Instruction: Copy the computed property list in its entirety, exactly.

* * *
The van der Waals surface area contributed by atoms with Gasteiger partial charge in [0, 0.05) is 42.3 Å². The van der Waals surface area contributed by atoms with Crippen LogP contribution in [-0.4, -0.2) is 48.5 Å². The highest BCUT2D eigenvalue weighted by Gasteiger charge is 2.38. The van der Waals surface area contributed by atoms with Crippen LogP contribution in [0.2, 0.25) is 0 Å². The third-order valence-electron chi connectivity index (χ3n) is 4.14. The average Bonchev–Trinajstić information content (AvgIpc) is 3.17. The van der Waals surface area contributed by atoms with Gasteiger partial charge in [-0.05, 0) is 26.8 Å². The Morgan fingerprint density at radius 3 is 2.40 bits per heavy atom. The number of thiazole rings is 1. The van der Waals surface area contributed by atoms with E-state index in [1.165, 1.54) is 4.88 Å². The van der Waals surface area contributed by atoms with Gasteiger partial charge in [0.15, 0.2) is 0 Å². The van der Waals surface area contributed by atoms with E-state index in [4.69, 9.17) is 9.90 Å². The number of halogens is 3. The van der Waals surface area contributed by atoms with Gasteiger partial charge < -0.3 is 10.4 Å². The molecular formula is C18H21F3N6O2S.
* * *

The van der Waals surface area contributed by atoms with Gasteiger partial charge in [0, 0.05) is 42.3 Å². The van der Waals surface area contributed by atoms with Crippen LogP contribution in [-0.4, -0.2) is 48.5 Å². The highest BCUT2D eigenvalue weighted by Gasteiger charge is 2.38. The van der Waals surface area contributed by atoms with Crippen LogP contribution in [0.2, 0.25) is 0 Å². The third-order valence-electron chi connectivity index (χ3n) is 4.14. The average Bonchev–Trinajstić information content (AvgIpc) is 3.17. The van der Waals surface area contributed by atoms with Gasteiger partial charge in [-0.05, 0) is 26.8 Å². The Morgan fingerprint density at radius 3 is 2.40 bits per heavy atom. The number of thiazole rings is 1. The van der Waals surface area contributed by atoms with E-state index in [1.165, 1.54) is 4.88 Å². The van der Waals surface area contributed by atoms with Gasteiger partial charge in [0.15, 0.2) is 0 Å². The van der Waals surface area contributed by atoms with E-state index in [4.69, 9.17) is 9.90 Å². The number of halogens is 3. The van der Waals surface area contributed by atoms with Gasteiger partial charge < -0.3 is 10.4 Å². The molecular formula is C18H21F3N6O2S.